• Applying the reproposed standard to EGC audits would encourage efficiency, competition, and capital formation.
  • The reproposed standard would have unforeseen consequences.
  • Incremental costs would result from the reproposed standard.

Because the SEC may update its rules to make PCAOB standards applicable to audits of brokers and dealers, the Board is also seeking comments on issues related to such audits.

The reproposed standard and amendments are discussed in greater detail below.

Audit Procedures Associated With Related Parties and Related-Party Transactions

The reproposed standard establishes requirements for the auditor’s evaluation of a company’s identification of, accounting for, and disclosure of relationships and transactions between the company and its related parties. Many of these requirements are carried over from the original proposal, and some are consistent with those in the current standard. The reproposed standard includes new and more detailed requirements to help auditors achieve their objective in addressing related parties and relationships and transactions with related parties. The release states that this objective is to “obtain sufficient appropriate audit evidence to determine whether related parties and relationships and transactions with related parties have been properly identified, accounted for, and disclosed in the financial statements.”

Editor’s Note: The “Introduction” and “Objective” sections of the reproposed standard do not differ substantively from those in the proposed standard. In contrast, the current standard does not specify the objective of the auditor’s work associated with a company’s related-party relationships and transactions.

The introduction of the reproposed standard is “financial reporting framework neutral” with respect to (1) the definition of related parties and (2) financial statement disclosure requirements (i.e., the release acknowledges that in preparing financial statements, issuers might use different financial reporting frameworks, such as U.S. GAAP or IFRSs). The reproposed standard directs auditors to consult the SEC’s requirements for the company under audit to determine the accounting principles applicable to that company. In this respect, the reproposal does not differ from the proposed standard but does change the current standard, which refers only to U.S. GAAP.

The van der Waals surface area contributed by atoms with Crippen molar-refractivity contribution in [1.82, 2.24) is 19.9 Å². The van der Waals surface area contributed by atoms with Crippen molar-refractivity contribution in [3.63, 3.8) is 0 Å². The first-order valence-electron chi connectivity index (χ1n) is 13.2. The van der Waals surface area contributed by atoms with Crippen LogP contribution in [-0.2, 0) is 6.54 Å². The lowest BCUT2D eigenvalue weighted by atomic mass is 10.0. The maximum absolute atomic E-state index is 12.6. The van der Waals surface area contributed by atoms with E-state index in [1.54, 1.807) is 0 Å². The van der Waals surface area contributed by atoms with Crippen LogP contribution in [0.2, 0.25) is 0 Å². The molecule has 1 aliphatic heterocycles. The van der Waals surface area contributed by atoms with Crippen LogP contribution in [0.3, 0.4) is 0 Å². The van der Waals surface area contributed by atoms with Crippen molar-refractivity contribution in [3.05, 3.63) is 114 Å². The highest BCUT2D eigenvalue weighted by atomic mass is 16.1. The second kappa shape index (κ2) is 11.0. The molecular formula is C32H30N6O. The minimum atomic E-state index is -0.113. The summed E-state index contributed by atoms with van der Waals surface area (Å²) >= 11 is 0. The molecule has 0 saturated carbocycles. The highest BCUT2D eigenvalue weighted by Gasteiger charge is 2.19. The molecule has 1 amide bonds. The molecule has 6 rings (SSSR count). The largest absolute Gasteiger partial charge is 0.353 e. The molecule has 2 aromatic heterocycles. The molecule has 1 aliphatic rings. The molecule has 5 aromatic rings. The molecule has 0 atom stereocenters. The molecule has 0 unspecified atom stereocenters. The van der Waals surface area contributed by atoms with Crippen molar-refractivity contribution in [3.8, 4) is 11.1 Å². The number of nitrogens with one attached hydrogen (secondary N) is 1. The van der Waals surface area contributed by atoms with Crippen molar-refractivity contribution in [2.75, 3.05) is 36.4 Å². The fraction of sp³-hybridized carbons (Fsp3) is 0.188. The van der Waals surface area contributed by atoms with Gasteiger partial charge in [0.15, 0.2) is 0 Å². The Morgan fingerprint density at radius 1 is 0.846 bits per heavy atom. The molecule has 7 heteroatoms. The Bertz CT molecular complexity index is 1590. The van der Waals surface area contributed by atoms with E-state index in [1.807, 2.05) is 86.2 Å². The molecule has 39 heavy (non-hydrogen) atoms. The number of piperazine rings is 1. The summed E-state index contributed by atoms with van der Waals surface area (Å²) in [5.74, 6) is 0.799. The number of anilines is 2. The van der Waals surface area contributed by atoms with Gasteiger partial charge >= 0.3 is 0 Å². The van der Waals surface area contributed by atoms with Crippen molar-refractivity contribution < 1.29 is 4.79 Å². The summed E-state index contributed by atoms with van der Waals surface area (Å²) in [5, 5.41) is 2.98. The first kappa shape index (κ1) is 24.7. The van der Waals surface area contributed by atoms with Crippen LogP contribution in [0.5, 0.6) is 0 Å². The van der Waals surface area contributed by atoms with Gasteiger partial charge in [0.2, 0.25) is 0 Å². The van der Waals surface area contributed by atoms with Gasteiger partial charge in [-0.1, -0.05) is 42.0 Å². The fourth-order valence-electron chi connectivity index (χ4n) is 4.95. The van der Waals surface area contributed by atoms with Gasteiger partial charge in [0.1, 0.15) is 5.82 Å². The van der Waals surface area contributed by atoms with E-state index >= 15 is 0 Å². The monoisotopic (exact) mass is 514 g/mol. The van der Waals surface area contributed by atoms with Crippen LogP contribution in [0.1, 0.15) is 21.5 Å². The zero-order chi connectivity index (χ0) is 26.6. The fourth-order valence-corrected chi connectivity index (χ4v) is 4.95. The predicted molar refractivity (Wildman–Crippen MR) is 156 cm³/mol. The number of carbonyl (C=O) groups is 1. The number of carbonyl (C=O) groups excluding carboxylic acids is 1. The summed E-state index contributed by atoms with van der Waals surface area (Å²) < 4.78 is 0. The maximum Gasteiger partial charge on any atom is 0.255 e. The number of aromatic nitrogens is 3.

Performing Risk Assessment Procedures to Obtain an Understanding of the Company’s Relationships and Transactions With Its Related Parties

The reproposed standard requires the auditor to “perform procedures to obtain an understanding of the company’s relationships and transactions with its related parties that might reasonably be expected to affect the risks of material misstatement of the financial statements in conjunction with performing risk assessment procedures in accordance with [Auditing Standard 12].” The reproposal states that such procedures should include:

a. Obtaining an understanding of the company’s process;

b. Performing inquiries; and

c. Communicating with the audit engagement team and other auditors. [Paragraph references omitted]

 

Editor’s Note: The Board substantially revised this requirement from the proposed standard to clarify the auditor’s responsibility for understanding a company’s relationships and transactions with related parties. Instead of carrying forward the proposed standard’s requirement for the auditor to “perform procedures to identify the company’s related parties,” the reproposed standard focuses on the auditor’s responsibility for understanding the relationships and transactions with related parties the company has identified as a basis for the auditor’s identification and assessment of risks of material misstatement, thereby clarifying the interrelationship between the reproposed standard and the Board’s risk assessment standards. The reproposal requires the auditor to obtain its understanding “in conjunction with” procedures performed in accordance with Auditing Standard 12 and specifies various procedures to be performed. In contrast, the proposed standard only stipulated that the auditor should “take into account information obtained from the performance of risk assessment procedures.”

Obtaining an Understanding of the Company’s Process

Paragraph 4 of the reproposed standard contains the following requirement:

In conjunction with obtaining an understanding of internal control over financial reporting, the auditor should obtain an understanding of the company’s process for:

a. Identifying related parties and relationships and transactions with related parties;

b. Authorizing and approving transactions with related parties; and

c. Accounting for and disclosing relationships and transactions with related parties in the financial statements. [Footnote omitted]

 

Editor’s Note: This provision of the reproposed standard does not differ substantively from that in the proposed standard, although a footnote referencing relevant sections in Auditing Standard 12 has been added to emphasize that the auditor should comply with such requirements in conjunction with its risk assessment process.

Performing Inquiries

The reproposed standard carries forward provisions from the original proposal that would require the auditor to make inquiries of management about related parties and about the company’s relationships and transactions with them, including the business purpose (or lack thereof) of such transactions. The reproposed standard would also require the auditor to identify others in the company to whom similar inquiries should be directed.